Towards the end of his 27 years in jail, Nelson Mandela began to yearn for a hotplate. He was being well fed by this point, not least because he was the world’s most famous political prisoner. But his jailers gave him too much food for lunch and not enough for supper. He had taken to saving some of his mid-day meal until the evening, by which time it was cold, and he wanted something to heat it up.
The problem was that the officer in charge of Pollsmoor prison’s maximum-security “C” wing was prickly, insecure, uncomfortable talking in English and virtually allergic to black political prisoners. To get around him, Mr Mandela started reading about rugby, a sport he had never liked but which his jailer, like most Afrikaner men, adored. Then, when they met in a corridor, Mr Mandela immediately launched into a detailed discussion, in Afrikaans, about prop forwards, scrum halves and recent games. His jailer was so charmed that before he knew it he was barking at an underling to “go and get Mandela a hotplate!”
Doubles table tennis is so entertaining because it defies the laws of geometry. As anyone who’s played in a rec room fully understands, a Ping-Pong table simply isn’t big enough to accommodate four people. The key skill that every doubles team must master has nothing to do with shot-making or defense. Rather, it’s having the agility to get the hell out of the way of your partner.
In doubles table tennis, partners must alternate shots. That means the goal of any team is to sow confusion in the enemy—to make it so the player whose turn it is to hit has to get through his or her partner to do so. The highlight of a doubles match is when partners kick, trip, or smash into one another. I once saw a Malaysian duo knock heads so hard the match was delayed nearly half an hour. Also fun: when one player swings for the ball and hits his or her partner instead.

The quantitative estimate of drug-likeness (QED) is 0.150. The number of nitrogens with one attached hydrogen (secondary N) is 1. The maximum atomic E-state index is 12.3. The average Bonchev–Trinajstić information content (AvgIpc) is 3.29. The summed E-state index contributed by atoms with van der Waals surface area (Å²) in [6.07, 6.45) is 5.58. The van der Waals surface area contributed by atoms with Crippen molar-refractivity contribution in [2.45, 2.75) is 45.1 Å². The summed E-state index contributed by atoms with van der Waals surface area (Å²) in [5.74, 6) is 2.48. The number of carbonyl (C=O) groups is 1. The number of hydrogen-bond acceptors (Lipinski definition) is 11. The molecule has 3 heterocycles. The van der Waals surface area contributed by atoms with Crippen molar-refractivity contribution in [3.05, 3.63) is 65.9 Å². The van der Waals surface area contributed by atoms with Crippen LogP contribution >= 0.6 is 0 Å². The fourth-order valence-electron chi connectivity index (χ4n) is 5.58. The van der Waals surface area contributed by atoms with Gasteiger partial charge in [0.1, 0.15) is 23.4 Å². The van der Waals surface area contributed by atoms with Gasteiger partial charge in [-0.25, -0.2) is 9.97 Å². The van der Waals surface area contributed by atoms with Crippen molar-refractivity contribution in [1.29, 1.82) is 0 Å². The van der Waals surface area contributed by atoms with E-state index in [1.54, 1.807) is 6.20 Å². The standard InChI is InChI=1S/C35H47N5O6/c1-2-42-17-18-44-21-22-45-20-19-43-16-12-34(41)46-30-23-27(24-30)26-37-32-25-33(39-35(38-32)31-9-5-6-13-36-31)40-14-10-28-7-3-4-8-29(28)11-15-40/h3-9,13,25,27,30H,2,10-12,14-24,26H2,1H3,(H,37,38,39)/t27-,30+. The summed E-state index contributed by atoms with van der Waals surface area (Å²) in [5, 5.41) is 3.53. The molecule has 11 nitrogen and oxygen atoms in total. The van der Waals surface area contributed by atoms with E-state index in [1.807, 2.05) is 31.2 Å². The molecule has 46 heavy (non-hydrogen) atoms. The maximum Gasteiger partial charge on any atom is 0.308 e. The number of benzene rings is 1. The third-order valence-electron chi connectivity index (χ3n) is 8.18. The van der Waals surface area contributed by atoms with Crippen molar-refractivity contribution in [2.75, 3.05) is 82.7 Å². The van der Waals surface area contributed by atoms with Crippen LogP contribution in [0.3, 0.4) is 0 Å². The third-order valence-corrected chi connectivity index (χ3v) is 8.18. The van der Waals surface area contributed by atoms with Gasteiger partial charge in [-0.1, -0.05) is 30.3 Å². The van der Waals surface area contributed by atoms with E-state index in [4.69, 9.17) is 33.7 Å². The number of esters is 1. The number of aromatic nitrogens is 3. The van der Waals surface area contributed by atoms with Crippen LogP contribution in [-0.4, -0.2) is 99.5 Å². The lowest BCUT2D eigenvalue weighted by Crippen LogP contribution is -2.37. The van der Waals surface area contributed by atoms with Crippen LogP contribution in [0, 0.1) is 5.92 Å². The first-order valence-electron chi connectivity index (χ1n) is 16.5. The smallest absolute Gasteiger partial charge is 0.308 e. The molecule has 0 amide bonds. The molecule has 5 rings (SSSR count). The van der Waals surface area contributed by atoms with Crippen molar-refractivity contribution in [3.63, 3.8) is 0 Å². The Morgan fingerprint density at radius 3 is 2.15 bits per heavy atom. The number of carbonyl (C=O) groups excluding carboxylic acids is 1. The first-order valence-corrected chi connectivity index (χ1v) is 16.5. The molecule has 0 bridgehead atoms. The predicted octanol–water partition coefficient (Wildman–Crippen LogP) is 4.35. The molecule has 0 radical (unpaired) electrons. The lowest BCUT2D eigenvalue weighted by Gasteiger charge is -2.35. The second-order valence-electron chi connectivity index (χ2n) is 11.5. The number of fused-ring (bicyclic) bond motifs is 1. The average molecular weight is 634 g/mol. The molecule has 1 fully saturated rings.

Sadly, at the Olympic level, the players are too accomplished for this to happen. Maybe it’s just as well, then, that doubles has been eliminated as an Olympic event.
Sports bring us the human body as a manifestation of nature—not just the elegant forms of athletes, but their animal ability to move through air and water. At the Olympics, these bodies are co-opted by a political culture that wants to be seen as natural, legitimate, stirring, beautiful. Beautiful bodies are just one kind of nature that nations like to claim. After all, this country invented the idea of “national” parks and claims the sublimity of the Grand Canyon (which preceded it by hundreds of millions of years) and all those purple mountains’ majesty as part of its identity. Corporations too like pristine landscapes, particularly for advertisements in which an SUV perches on some remote ledge, or a high-performance car zips along a winding road through landscape splendor. Few car commercials portray gridlock or even traffic—that your car is just a car among cars—let alone the vehicle’s impact on those pristine environments. Of course most of us have become pretty well versed in critiquing advertisements as such—we assume they are coverups if not outright lies. But the Olympics have not been subjected to the same level of critique.
Decades of war and internal strife have left Cambodia with one of the highest proportions of people disabled by land mines in the world. The country’s only professional sports league is the Cambodian National Volleyball League (Disabled), a network of volleyball teams whose players once fought against each other in times of civil war and now face each other on the court. They also sponsor a wheelchair racing program which empowers women who would traditionally be confined to their homes. Currently, the national volleyball team is ranked number three in the world, and regularly defeats non-disabled teams including an Australian navy squad which has tasted defeat three years running. These national heroes may have lost limbs to land mines, but they’ll still whoop you in volleyball.